Chapel Hill community members voiced concerns about UNC’s reopening plan at a special Chapel Hill Town Council meeting Wednesday.
For almost three hours, Robert Blouin, UNC’s executive vice chancellor and provost, gave an update to the council on UNC’s roadmap for reopening, and the council had the opportunity to ask questions. The update covered topics like COVID-19 testing, Greek life and disciplinary actions for those who violate the community standards.
Blouin said the University will be partnering with UNC Health Care to provide more tests for COVID-19 and get quicker results. UNC will also continue to work with LabCorp to provide tests when a quick turnaround is not crucial, he said.
Council member Jessica Anderson asked Blouin whether testing all students, not just those who meet certain criteria, would be beneficial.
Blouin said the University will be following CDC guidelines and will not be doing universal testing for anyone who may be asymptomatic. The only exception to this will be athletes, he said.
Blouin also said concerns about universal testing include students having a false sense of security if they receive a negative test.
“A large percentage of patients may end up testing negative but still harbor the virus,” Blouin said.
Anderson then asked about the concerns the public made at a July 14 Carrboro Town Council meeting about Greek organizations holding parties and being a public health hazard.
Blouin said many times that the main difficulty with fraternities and sororities is that their houses are off campus, but they will be working with the Town to help enforce the community standards.
All students were required to acknowledge community standards centered around wearing face coverings, practicing social distancing and washing hands, he said.
Council member Allen Buansi asked Blouin what the repercussions would be for those who violate the community standards.
Blouin said disciplinary actions would range from students' presence on campus being questioned to being de-enrolling from a course and being de-enrolled from the University.
For faculty and staff, adhering to the community standards is a condition of employment, he said.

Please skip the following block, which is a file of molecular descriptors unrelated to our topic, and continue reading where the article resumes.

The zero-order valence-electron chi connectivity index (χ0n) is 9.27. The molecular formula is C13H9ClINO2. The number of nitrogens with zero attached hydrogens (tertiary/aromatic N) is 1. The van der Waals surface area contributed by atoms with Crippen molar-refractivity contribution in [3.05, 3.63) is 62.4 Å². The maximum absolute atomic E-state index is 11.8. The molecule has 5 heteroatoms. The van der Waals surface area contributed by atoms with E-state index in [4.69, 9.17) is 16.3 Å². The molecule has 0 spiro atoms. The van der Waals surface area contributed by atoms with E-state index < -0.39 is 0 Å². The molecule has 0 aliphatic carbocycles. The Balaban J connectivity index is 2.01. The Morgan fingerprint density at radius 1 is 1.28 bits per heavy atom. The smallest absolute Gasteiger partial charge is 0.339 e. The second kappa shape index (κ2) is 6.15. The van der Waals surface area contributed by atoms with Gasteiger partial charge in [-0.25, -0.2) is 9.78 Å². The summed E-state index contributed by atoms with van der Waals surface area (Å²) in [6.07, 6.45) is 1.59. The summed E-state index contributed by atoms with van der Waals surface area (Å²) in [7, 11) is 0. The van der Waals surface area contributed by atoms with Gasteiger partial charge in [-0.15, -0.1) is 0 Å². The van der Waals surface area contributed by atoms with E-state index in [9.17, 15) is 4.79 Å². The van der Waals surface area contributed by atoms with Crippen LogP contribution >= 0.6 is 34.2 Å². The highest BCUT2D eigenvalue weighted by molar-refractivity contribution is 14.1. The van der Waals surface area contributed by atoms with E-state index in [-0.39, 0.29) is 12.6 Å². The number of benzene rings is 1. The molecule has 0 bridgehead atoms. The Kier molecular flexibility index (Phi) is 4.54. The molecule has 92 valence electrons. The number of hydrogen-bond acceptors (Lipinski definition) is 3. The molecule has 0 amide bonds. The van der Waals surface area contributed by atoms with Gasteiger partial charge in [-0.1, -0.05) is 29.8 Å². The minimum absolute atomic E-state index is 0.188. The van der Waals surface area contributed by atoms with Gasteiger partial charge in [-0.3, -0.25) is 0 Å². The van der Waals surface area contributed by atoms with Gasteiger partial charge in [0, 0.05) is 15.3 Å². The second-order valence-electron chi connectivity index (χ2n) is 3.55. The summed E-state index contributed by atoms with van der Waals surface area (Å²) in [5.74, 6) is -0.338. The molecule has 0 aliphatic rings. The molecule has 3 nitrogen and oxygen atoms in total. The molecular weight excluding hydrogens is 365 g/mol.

Council member Amy Ryan said one of her priorities would be making the term “community” inclusive of the towns as well as the University, and not be solely campus-focused.
“I think there needs to be a mindset change,” Ryan said. “We can just try not to have that distinction that these behaviors end at those stone walls, but that there’s something we’re all going to do together.”
When the floor was opened up to public comments, one of the main concerns was that most off-campus housing is located in the Northside and Pine Knolls communities, where many at-risk populations live.
George Barrett, executive director at the Marian Cheek Jackson Center, said Northside neighbors are consistently following health guidelines, but they have seen students not wearing masks and gathering in large groups all around Northside.
"Normal life for you can cause someone to lose their life," Barrett said one Northside neighbor said to him.
Logan Pratico, a UNC alumnus and Chapel Hill resident, said he was stunned at UNC’s decision to reopen and have in-person classes. He said the University should be ashamed of itself for prioritizing student tuition and money over the lives of Chapel Hill citizens.
“We are one community," Chapel Hill Mayor Pam Hemminger said to end the discussion. "We want everyone to be safe."